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On November 22, Italy’s Jacopo Larcher made the third ascent of Meltdown (5.14c) in Yosemite. He toproped the route clean on his third day of effort this year and then, on his seventh day, sent placing all the gear on lead.
Established by Beth Rodden in 2008, Meltdown involves 60 feet of powerful laybacking and water-polished feet and is a contender for one of the hardest traditionally protected pitches in Yosemite—and the world. The route waited a full ten years before Carlo Traversi made the second ascent after multiple seasons of attempts. (He started trying it in 2013, made a clean toprope ascent in 2015, and did it on lead in 2018.) On Instagram he called Rodden’s 2008 ascent “one of the most impressive achievements I can think of in the last few decades.” (You can watch Traversi climb Meltdown here.)
Larcher is no stranger to hard trad. In 2019, he made the first ascent of Tribe, in Cadarese, Italy, which, though not formally graded, is rumored to be 5.14d. He has also climbed Dave MacLeod’s runout Scottish testpiece Rhapsody (E11 7a) and freed multiple Yosemite big walls with his partner, Babsi Zangerl, including Zodiac (VI 5.13d 16 pitches) and the second ascent of Magic Mushroom (VI 5.14a 31 pitches). This last summer, Zangerl and Larcher took their big wall talents to the 20,600 foot Nameless Tower, in Pakistan’s Karakoram range, where they made the third free ascent of Eternal Flame (5.13a 24 pitches) in a continuous, no-falls push.
In a press release (lightly edited for clarity), Larcher described his process on the climb—and expressed his intense respect for Rodden’s visionary first ascent:
There are many hard trad climbs around the world, but very few have become iconic. For me Meltdown was definitely one of those. I don’t know why, but it somehow had this mysterious aura. I remember watching the movie of Beth’s incredible first ascent [Dosage V], back in 2008; at the time I didn’t know much about trad climbing, and I couldn’t really understand the significance of the route and her achievement…. The route just looked so beautiful, yet completely desperate to me. Something unthinkable for me to consider climbing, at the time.
Some years later, when I started to get more and more into this aspect of climbing, I began to realize that her achievement was ahead of its time. Since the first ascent, not much about the route had been heard, which was not so common for a well-known climb situated just in the middle of Yosemite Valley.
There were rumors about some of the world’s best trad climbers having tried the route over the years, but no one found success. People even created the myth that the route had such thin jams that it was impossible for climbers with normal fingers. All that added some mystery to the route, until Carlo Traversi, in 2018, finally claimed the second ascent of Meltdown, confirming Beth’s incredible achievement and proving all the “excuses” were wrong.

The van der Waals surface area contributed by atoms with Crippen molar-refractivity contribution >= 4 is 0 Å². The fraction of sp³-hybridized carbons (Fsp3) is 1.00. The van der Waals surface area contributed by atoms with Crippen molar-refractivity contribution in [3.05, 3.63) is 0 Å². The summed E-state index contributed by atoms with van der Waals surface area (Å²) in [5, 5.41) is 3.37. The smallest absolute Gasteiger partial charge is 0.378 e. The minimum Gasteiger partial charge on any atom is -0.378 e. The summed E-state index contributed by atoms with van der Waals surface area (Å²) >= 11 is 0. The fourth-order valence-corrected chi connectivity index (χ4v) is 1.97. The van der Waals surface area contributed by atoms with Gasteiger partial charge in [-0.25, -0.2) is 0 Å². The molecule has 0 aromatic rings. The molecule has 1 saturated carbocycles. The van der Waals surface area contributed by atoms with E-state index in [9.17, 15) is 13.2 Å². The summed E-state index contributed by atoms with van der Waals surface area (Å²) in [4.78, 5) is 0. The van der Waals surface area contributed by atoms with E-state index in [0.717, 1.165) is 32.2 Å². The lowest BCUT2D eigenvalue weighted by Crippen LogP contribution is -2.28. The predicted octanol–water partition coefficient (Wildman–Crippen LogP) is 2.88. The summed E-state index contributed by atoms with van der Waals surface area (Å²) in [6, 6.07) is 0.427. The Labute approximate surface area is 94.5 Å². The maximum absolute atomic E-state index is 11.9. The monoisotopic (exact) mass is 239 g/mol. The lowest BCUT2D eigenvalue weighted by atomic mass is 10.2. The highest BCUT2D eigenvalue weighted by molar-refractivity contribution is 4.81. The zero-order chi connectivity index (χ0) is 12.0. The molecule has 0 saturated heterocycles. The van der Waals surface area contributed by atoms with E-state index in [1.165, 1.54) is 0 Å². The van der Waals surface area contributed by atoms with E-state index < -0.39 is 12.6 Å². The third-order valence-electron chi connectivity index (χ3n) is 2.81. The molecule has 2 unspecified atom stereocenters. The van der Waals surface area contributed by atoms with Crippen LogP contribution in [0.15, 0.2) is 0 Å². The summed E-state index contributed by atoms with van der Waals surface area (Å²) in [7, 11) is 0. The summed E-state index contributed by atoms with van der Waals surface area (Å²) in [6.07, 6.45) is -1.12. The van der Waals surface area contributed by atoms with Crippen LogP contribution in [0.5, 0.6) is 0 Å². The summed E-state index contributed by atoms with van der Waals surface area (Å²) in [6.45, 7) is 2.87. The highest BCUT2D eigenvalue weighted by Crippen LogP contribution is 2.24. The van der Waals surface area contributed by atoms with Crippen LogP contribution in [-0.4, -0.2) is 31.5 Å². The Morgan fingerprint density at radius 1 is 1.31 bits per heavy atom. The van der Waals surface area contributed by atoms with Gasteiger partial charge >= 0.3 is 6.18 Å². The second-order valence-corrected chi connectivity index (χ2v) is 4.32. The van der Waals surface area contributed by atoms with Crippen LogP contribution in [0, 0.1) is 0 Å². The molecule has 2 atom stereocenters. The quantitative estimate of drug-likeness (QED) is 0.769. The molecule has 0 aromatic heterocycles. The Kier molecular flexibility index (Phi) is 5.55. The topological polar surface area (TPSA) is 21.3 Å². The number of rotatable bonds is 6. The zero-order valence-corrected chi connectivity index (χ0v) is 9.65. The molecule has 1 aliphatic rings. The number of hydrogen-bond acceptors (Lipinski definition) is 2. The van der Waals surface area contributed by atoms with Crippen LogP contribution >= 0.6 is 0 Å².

I had my first taste of Meltdown in 2016, when Babsi [Zangerl] and I checked out the route for two days in between some ‘El Cap action.’ We were both surprised by the beauty of the line, as well as its difficulty. It definitely wasn’t about thin finger jams, but about some very powerful laybacking on extremely bad and glassy footholds. After those two days I was even more impressed by Beth’s ascent back in 2008!
We regularly visited Yosemite in the following years, but our focus had always been on the bigger walls, so we hadn’t gone back on Meltdown, even though the line has always been in the back of my mind.
As I’m currently working on a documentary about the different styles and ethics in trad climbing [The film, part of a North Face documentary series, is called How Hard is Hard? and is slated for release next year], this season I finally committed to go back to the Valley without my big wall gear, in order to climb some classic single pitches and to get on Meltdown again.
Luckily, this time I immediately had some more positive feelings working on it. The footholds were still terrible and the route hard, but I somehow felt like a more mature (trad) climber. I was very surprised yet motivated when I managed to toprope it clean on my 3rd day trying it this year. After that, I naively thought it would go fast on lead, but placing the gear adds some extra spice to it and it definitely makes the route significantly harder.
On my fourth day of lead tries I had to pull out a big (!) fight and dig deep in order to reach the anchor. The easier upper parts always felt good on toprope, but it definitely felt different when coming from the ground! Usually, while headpointing hard trad routes, the actual send go feels smooth, which is obviously a nice feeling… but on this one I had to fight very hard and was very close to falling in the upper part, which somehow made the experience even more unforgettable. It was definitely one of my favorite moments in climbing!
I would like to highlight once more what Beth did in 2008, which was way ahead of the times, both in women’s and men’s climbing history! I honestly believe the shorter you are, the harder this route gets… and yes: finger size doesn’t matter! Chapeau Beth, thanks for the inspiration.